In his opinion, he wrotethat SB 440 “would advance this purpose by amending and clarifying an existing statute and expressly defining the rights protected to include ‘the right to freedom of speech, freedom of religion and freedom of association, and shall include the right not to be required to listen to speech.’ ”
But employers would retain the right to compel attendance on a wide range of management concerns, such as safety policies, and to discipline those who decline.
Fasano said there are no significant differences in the two bills, leaving him to view Tong’s opinion as a political analysis, not a legal one.
“When you look at the merits, they don’t hold water in my view,” Fasano said.
Eric Gjede, the vice president for government affairs for the Connecticut Business and Industry Association, said the two bills are built around the same language, and “stuffing” the provisions of Senate Bill 440 into the framework of existing law does not change that.
“The language is almost identical,” Gjede said. “We continue to stand by our argument it’s preempted by federal law.”
Tong leads a law office that defends the state against litigation and enforces consumer-protection, environmental and other laws by seeking civil penalties, and he is free as an elected official to suggest changes in public policy. But in issuing formal opinions, the attorney general is performing a quasi-judicial task as the governor and legislators rarely defy an opinion that a law would be indefensible.
Sen. Julie Kushner, D-Danbury, a retired UAW executive who is co-chair of the legislature’s Labor and Public Employees Committee, said Tong’s opinion was both welcomed and well-defended.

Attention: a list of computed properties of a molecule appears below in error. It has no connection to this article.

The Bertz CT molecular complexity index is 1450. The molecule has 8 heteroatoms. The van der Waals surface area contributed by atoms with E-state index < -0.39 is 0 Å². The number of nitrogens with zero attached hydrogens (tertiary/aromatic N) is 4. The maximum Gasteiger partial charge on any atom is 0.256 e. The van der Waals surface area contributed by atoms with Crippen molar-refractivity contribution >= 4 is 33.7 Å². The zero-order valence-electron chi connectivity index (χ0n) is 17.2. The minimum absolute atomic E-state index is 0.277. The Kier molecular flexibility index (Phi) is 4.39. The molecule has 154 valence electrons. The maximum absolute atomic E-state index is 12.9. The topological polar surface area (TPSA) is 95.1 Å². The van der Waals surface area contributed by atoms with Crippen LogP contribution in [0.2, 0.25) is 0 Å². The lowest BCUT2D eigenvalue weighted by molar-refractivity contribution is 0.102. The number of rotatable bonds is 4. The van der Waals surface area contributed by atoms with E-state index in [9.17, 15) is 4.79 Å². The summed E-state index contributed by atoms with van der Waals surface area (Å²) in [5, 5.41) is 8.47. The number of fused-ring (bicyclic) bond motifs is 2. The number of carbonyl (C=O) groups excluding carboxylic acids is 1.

“I think it’s a very thoughtful analysis of the question that was before him. He confirms that it is not preempted,” Kushner said. “I feel like it’s a good decision, and it clears the way for us to pass this bill in the Senate and establish protections of constitutional rights of workers while they are at work.”
Rep. Dave Rutigliano, R-Trumbull, the ranking Republican on the labor committee, said he saw no need for the bill.
“I may be naive, but I don’t know of too many employer-employee relationships that are that contentious. I think in the real world they are a lot less contentious than maybe some of the advocates think they are,” Rutigliano said.
Sal Luciano, the president of the AFL-CIO, said private-sector workers often are pressured during organizing campaigns. He described cases of housekeepers at the health facilities being followed into supply closets by managers pressing them not to unionize.
Of the relatively low success rates of organizing private employers, Luciano said. “This issue is one of the reasons why that doesn’t happen.”
Gjede of CBIA said passage of the bill would send an anti-business message: “If you come to Connecticut, you can’t talk to your own employee.”
Luciano said the message is you can talk, just not coerce.